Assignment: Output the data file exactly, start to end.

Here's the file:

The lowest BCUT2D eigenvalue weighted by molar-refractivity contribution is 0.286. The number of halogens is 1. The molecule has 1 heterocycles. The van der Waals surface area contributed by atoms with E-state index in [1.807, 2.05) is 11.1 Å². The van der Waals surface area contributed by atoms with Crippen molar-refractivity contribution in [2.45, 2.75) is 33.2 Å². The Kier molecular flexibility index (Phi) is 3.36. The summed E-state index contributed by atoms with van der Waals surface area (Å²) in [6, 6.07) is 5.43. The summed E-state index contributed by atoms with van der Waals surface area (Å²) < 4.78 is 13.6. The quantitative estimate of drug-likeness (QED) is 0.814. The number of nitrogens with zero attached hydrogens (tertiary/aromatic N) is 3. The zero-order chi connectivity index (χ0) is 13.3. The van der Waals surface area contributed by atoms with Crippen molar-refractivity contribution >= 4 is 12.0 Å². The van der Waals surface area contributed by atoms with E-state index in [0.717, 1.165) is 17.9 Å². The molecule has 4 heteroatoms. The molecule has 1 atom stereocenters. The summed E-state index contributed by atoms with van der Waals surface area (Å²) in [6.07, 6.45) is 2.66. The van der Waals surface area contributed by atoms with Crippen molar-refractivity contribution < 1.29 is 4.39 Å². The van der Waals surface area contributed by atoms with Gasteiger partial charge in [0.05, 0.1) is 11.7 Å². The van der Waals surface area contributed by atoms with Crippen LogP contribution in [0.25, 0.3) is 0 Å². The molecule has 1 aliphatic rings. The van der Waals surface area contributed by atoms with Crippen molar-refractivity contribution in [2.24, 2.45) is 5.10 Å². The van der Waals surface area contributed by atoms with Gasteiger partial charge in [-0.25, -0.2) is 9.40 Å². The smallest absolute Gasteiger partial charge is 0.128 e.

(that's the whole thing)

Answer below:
The lowest BCUT2D eigenvalue weighted by molar-refractivity contribution is 0.286. The number of halogens is 1. The molecule has 1 heterocycles. The van der Waals surface area contributed by atoms with E-state index in [1.807, 2.05) is 11.1 Å². The van der Waals surface area contributed by atoms with Crippen molar-refractivity contribution in [2.45, 2.75) is 33.2 Å². The Kier molecular flexibility index (Phi) is 3.36. The summed E-state index contributed by atoms with van der Waals surface area (Å²) in [6, 6.07) is 5.43. The summed E-state index contributed by atoms with van der Waals surface area (Å²) < 4.78 is 13.6. The quantitative estimate of drug-likeness (QED) is 0.814. The number of nitrogens with zero attached hydrogens (tertiary/aromatic N) is 3. The zero-order chi connectivity index (χ0) is 13.3. The van der Waals surface area contributed by atoms with Crippen molar-refractivity contribution >= 4 is 12.0 Å². The van der Waals surface area contributed by atoms with E-state index in [0.717, 1.165) is 17.9 Å². The molecule has 4 heteroatoms. The molecule has 1 atom stereocenters. The summed E-state index contributed by atoms with van der Waals surface area (Å²) in [6.07, 6.45) is 2.66. The van der Waals surface area contributed by atoms with Crippen molar-refractivity contribution < 1.29 is 4.39 Å². The van der Waals surface area contributed by atoms with Gasteiger partial charge in [0.05, 0.1) is 11.7 Å². The van der Waals surface area contributed by atoms with Crippen LogP contribution in [0.25, 0.3) is 0 Å². The molecule has 1 aliphatic rings. The van der Waals surface area contributed by atoms with Crippen molar-refractivity contribution in [2.24, 2.45) is 5.10 Å². The van der Waals surface area contributed by atoms with Gasteiger partial charge in [-0.25, -0.2) is 9.40 Å². The smallest absolute Gasteiger partial charge is 0.128 e.